Work-life integration is the new goal for workers

work-life integration is the last piece in the jigsawThe modern world of work is a stressful one, and the goal to progress in our careers brings on even more pressure. Tight deadlines and demanding workloads are the typical order of the day, but just as important is to have the time to wind down and recharge the batteries. Historically, this has been known as work-life balance.

While work-life balance is commonly thought of as clear delineation between work and personal life, many of today’s employees are looking for something different — a synergy that allows them to juggle family time, office commitments and social obligations, all in a holistic and flexible manner. But with productivity levels in the UK offices falling to a dramatic low, it becomes essential to understand this modern concept and how it may be the key to boosting office productivity.

[perfectpullquote align=”right” bordertop=”false” cite=”” link=”” color=”” class=”” size=””]The pressure among employees to shine in their careers has not lessened over the years[/perfectpullquote]

Today’s workplaces may look and feel different with the rise of coworking spaces and pool tables in the office, but the pressure among employees to shine in their careers has not lessened over the years. Increased stress contributes to a number of different issues, including burnout, a lack of time spent with family and friends, and employees suffering from depleted motivation. This not only affects their productivity but is also detrimental to their personal lives. This is where I feel adopting, what I call, work-life integration could be a potential game-changer.

Think of a situation like this: if an employee has a personal commitment — say a school sports day in which their children are taking part – they usually have two options which differ, depending on where they work. They can take annual leave and lose a whole day’s productivity for an event that lasts just a few hours, or work from home in the morning, log off when they head off to the sports day (after clearly communicating to their team) and log back on once they get home to complete their responsibilities for the day.

Offering the ladder, more flexible option works well because it exemplifies trust and transparency between employee and employer, which in turn leads to better overall relationships between these two parties. Most companies are taking to more flexible scheduling practices, with the mutual understanding that as long as work gets completed and delivered on time, the approach should be fluid.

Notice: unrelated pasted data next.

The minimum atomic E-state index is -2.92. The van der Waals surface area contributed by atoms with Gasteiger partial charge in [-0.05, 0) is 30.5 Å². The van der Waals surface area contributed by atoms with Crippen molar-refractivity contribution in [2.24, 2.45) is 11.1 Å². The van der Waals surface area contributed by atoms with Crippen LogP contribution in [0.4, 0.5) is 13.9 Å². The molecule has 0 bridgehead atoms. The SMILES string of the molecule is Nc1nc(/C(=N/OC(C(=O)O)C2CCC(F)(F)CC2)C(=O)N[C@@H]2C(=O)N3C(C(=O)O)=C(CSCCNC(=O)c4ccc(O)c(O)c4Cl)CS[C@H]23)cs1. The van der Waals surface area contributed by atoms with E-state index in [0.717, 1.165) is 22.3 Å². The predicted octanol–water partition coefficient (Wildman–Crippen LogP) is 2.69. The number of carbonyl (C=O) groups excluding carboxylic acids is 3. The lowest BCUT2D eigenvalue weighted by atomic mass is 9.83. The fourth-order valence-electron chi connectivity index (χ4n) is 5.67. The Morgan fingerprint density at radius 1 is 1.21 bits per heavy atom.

Flexibility for the modern worker

Besides career progression, work-life integration helps address the changing way people of all ages are approaching work overall. Millennials and Gen Zers are a crucial demographic in modern workplaces and have helped drive a lot of organisational change — be it flexible work hours, incorporation of casual dress, team-building activities, work-from-home (WFH) policies, and so on.

However, it’s not just younger generations that desire work-life integration either: for working mothers like myself, for example, having that added freedom to work more flexibly is invaluable in helping me balance the demands of childcare and quality time with my family, with those of my job. Though, everyone’s situation is different and there are innumerable employee profiles to consider, but I strongly believe that work-life integration should be available to everyone as a more malleable approach than the traditional 9-5:30.


Tech to the forefront

For work-life integration to be a success, organisations need effective tools and processes in place to make things easier. Technology, therefore, has a key role to play in helping workers to collaborate more effectively with one another, as well as work virtually.

Given technology’s ubiquity in the modern workplace, I firmly believe that work-life integration can be a roaring success, allowing the workforce the freedom to choose when and where they plan to get work and life tasks done. This means giving employees the tools to manage responsibilities like work tasks, shift schedules and holidays from anywhere and at any time, which brings that added fluidity that so many modern employees want. Millennials and Gen Zers might be the digital natives among us, but this tech-powered flexible working model is open to everyone.


An integrated working future

As many organisations are still very much at the start of their journeys in understanding this concept, they still stand to make huge strides in terms of higher morale, increased productivity and more effective performance management. Work-life balance is still the more widely recognised concept but bringing the greater fluidity of work-life integration can go a long way towards building a motivated, productive and empowered workforce of the future. If you can show as an employer that you are listening to the needs of the modern employee, you can always count on being able to retain the best staff and attract new talent.

Work-life integration is the way forward because ultimately, it’s about doing work in a way that suits each employee, whether it be done in pyjamas or a business suit.

Image by annca from Pixabay